1. Web Design
  2. fullPage.js

Vertical and Horizontal Scrolling with fullPage.js


These days more and more sites are designed based on the single-page approach (known as single-page or one-page sites). In this article, we’ll explore how to create such an experience for a demo site by taking advantage of fullPage.js

Have a look at what we’re going to build on this Codepen demo. Additionally, all the files for this demo can be found on this Github repository.

What is fullPage.js?

fullPage.js is a jQuery-based plugin which allows us to build one-page scrolling websites. Created by web developer Alvaro Trigo, as we’ll see in the upcoming sections, it comes with a number of different customization options. 

In addition, this plugin provides well-organized documentation with many hands-on examples. 

Happily, it works not only in all modern browsers, but also in some older examples like IE 8 and Opera 12.  

Finally, you might want to have a look at the Wordpress version of it.

Getting Started with fullPage.js

To get started with fullPage, you have to download and install the following files in your project:

  • The jQuery library (≥1.6.0)
  • The jquery.fullPage.css CSS file
  • The jquery.fullPage.js JS file or its minified version (i.e. jquery.fullPage.min.js)

You can grab a copy of those files by visiting the Github repo, by using a package manager (e.g. Bower), or by loading the necessary assets through a CDN (e.g. cdnjs). For this tutorial, we’ll choose the last option.

Place a link to the CSS file within the <head> of your HTML document:

...and the JS scripts before the closing <body> tag:

Now, we're ready to dive deeper into the plugin!

Creating Fullpage Sections

First, we have to specify the sections of our site. To do this, we assign the section class to the target elements and wrap them within a container which has a unique identifier. Later, this identifier will be used to initialize an instance of fullPage.

By default, the plugin considers the first section to be the active one. But, if we want, we can change that behavior by adding the active class to the desired section. 

Here’s the required HTML structure for our example:

Notice that all sections share a common class name (i.e. vertical-scrolling) which we’ve chosen to be different to the predefined one (i.e. section). That being the case, we need to inform the plugin about this change during the initialization process.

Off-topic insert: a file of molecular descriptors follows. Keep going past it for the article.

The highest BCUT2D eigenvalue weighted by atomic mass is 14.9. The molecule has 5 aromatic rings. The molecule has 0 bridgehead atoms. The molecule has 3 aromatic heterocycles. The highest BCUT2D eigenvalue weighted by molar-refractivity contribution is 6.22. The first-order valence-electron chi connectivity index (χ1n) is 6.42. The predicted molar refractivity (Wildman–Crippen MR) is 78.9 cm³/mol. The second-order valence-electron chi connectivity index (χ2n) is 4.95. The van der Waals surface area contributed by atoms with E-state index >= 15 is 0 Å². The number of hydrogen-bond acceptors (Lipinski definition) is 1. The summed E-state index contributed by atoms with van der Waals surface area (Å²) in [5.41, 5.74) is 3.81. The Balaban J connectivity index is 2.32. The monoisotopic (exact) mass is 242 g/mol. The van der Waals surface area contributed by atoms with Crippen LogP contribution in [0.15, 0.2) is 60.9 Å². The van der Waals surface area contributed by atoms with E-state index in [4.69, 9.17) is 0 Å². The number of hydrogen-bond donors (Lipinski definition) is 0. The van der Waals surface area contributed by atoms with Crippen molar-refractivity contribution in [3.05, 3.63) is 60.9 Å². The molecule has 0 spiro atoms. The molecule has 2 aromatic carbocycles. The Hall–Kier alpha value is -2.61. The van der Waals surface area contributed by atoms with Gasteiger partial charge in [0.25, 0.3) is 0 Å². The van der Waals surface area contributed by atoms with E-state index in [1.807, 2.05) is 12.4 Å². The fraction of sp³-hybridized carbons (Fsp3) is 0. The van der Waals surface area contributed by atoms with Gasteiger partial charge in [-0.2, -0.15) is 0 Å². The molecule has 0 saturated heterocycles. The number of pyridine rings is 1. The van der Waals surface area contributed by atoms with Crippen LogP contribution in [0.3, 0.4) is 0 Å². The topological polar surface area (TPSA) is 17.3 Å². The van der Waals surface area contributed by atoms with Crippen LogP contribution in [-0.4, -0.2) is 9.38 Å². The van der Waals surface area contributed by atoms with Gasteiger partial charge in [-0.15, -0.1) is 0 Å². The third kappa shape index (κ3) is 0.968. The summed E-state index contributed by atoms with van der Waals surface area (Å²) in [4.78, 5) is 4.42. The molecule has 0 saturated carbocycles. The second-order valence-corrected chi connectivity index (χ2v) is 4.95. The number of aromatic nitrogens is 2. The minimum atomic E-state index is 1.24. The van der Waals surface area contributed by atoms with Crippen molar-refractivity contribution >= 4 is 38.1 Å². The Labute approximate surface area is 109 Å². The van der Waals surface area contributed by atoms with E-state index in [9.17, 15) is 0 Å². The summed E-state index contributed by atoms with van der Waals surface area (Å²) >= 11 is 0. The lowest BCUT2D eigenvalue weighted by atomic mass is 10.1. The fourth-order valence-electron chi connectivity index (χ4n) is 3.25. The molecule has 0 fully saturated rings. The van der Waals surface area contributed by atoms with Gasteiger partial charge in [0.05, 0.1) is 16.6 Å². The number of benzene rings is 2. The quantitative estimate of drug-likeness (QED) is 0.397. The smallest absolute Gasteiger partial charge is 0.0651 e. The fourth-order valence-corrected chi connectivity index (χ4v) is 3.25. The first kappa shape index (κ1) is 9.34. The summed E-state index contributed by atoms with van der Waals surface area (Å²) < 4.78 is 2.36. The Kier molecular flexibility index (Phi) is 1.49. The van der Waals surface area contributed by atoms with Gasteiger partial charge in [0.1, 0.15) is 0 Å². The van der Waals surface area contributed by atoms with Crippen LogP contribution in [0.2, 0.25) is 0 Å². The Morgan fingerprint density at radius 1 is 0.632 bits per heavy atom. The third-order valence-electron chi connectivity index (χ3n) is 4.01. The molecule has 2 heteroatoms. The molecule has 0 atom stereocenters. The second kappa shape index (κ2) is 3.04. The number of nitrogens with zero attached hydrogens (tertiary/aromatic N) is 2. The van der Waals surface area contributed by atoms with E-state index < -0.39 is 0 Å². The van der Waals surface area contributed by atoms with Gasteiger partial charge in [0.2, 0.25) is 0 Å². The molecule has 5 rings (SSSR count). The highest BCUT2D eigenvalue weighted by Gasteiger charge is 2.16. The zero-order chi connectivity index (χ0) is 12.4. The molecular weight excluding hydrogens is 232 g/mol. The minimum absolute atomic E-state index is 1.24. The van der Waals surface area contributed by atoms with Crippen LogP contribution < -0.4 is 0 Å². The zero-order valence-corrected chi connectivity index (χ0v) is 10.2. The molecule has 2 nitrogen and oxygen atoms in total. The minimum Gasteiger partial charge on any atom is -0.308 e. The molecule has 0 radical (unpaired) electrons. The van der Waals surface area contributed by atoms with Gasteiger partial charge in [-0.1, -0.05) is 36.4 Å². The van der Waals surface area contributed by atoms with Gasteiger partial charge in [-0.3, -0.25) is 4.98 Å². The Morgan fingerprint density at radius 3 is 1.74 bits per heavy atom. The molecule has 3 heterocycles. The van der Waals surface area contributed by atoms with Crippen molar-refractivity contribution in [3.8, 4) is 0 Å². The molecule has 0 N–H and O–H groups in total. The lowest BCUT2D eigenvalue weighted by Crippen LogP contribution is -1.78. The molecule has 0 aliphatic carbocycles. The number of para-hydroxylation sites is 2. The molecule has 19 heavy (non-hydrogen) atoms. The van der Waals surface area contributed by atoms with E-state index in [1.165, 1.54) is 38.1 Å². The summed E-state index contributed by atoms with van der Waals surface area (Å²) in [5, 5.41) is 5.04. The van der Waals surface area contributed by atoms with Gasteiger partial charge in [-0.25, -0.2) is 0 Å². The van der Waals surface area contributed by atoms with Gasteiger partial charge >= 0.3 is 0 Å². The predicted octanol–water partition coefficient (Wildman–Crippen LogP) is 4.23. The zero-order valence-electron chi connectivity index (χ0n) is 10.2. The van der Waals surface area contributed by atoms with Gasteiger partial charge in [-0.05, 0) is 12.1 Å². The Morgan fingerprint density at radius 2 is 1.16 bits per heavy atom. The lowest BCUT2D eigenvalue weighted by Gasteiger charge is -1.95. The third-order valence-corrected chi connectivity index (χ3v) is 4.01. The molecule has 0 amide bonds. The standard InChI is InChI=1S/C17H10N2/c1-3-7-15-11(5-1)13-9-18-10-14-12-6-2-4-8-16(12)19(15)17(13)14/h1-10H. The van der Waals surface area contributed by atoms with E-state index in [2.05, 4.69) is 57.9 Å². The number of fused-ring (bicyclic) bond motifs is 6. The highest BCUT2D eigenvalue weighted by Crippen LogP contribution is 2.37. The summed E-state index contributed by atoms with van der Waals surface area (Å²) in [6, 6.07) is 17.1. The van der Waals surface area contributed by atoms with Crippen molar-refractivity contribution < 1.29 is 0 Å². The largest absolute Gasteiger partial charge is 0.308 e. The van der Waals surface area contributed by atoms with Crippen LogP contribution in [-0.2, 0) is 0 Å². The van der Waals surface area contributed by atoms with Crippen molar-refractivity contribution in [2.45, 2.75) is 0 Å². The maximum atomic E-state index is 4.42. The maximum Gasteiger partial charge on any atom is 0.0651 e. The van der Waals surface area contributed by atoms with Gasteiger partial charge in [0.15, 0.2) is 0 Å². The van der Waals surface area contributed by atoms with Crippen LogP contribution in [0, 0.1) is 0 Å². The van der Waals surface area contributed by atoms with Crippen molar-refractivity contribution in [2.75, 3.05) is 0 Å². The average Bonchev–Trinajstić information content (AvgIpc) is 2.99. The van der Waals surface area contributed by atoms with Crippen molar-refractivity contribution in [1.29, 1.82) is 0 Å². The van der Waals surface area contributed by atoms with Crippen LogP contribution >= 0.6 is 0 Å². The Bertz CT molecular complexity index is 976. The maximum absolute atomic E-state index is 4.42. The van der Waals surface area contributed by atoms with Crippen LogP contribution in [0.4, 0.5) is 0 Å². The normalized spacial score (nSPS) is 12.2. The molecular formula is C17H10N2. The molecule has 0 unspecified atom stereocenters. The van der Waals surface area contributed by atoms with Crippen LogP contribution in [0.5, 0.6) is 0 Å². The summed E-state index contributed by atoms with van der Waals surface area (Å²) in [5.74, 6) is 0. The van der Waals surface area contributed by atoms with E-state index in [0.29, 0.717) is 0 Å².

Creating Horizontal Slides

Each of these vertically stacked sections can optionally be a horizontal slider with one or more slides. To identify the slides, we apply the slides class to the target elements and nest them within the corresponding section.

Furthermore, it’s important to mention that, technically speaking, the first slide is equal to the parent section. We’ll examine this behavior soon enough!   

Back to our example, the code snippet below shows how we set up two slides within our fifth section:

Again, as you can see, we’ve given our slides a custom class name (i.e. horizontal-scrolling).

Controling the Site Appearance

We can control the appearance of our sections and slides by taking advantage of the available configuration parameters. One of those parameters is the sectionColor property that gives us an easy way to define the CSS background-color property for each section.

Moreover, we can set our own styles so as to further customize the pages. For example, imagine that we want to apply a full background image to the second section. Here’s how we could accomplish it:

Customizing the Navigation Options

The plugin offers many built-in options for moving through sections and slides. Some of those options are activated by default (e.g. mouse wheel and keyboard), while others are manually triggered via the configuration object (e.g. circle dots). 

In our project, we want to add extra navigation in the form of dots. In addition, we choose to hide the left and right arrows which normally appear on the slider.  So, after enabling the dot navigation, we can change its appearance by overwriting the default styles. Here are the new rules:

And below is a screenshot that demonstrates the changes we’ve made:

default vs custom styles
Default, vs. custom styles

Please note that we include the rules above in our custom stylesheet, hence avoiding changes to the plugin’s CSS file.

Creating Links to Sections and Slides